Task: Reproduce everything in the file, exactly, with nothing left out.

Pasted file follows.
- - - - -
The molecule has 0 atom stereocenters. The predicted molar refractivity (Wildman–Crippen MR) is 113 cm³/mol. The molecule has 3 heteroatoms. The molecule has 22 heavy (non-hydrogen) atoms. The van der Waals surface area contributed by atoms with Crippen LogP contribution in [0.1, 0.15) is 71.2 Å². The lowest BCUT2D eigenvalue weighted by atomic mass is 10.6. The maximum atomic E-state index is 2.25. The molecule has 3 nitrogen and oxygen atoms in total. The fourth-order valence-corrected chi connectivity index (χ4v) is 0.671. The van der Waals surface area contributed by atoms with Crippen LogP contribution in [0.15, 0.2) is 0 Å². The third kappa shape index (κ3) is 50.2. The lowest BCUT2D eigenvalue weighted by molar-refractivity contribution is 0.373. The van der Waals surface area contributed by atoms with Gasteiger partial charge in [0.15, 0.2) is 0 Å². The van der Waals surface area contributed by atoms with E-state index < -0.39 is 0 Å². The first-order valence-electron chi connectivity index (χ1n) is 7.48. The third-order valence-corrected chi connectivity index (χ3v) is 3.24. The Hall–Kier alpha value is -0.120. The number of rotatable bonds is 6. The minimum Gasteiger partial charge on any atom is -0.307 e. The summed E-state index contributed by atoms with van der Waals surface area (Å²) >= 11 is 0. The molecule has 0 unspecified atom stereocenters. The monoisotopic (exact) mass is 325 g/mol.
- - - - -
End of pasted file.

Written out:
The molecule has 0 atom stereocenters. The predicted molar refractivity (Wildman–Crippen MR) is 113 cm³/mol. The molecule has 3 heteroatoms. The molecule has 22 heavy (non-hydrogen) atoms. The van der Waals surface area contributed by atoms with Crippen LogP contribution in [0.1, 0.15) is 71.2 Å². The lowest BCUT2D eigenvalue weighted by atomic mass is 10.6. The maximum atomic E-state index is 2.25. The molecule has 3 nitrogen and oxygen atoms in total. The fourth-order valence-corrected chi connectivity index (χ4v) is 0.671. The van der Waals surface area contributed by atoms with Crippen LogP contribution in [0.15, 0.2) is 0 Å². The third kappa shape index (κ3) is 50.2. The lowest BCUT2D eigenvalue weighted by molar-refractivity contribution is 0.373. The van der Waals surface area contributed by atoms with Gasteiger partial charge in [0.15, 0.2) is 0 Å². The van der Waals surface area contributed by atoms with E-state index < -0.39 is 0 Å². The first-order valence-electron chi connectivity index (χ1n) is 7.48. The third-order valence-corrected chi connectivity index (χ3v) is 3.24. The Hall–Kier alpha value is -0.120. The number of rotatable bonds is 6. The minimum Gasteiger partial charge on any atom is -0.307 e. The summed E-state index contributed by atoms with van der Waals surface area (Å²) >= 11 is 0. The molecule has 0 unspecified atom stereocenters. The monoisotopic (exact) mass is 325 g/mol.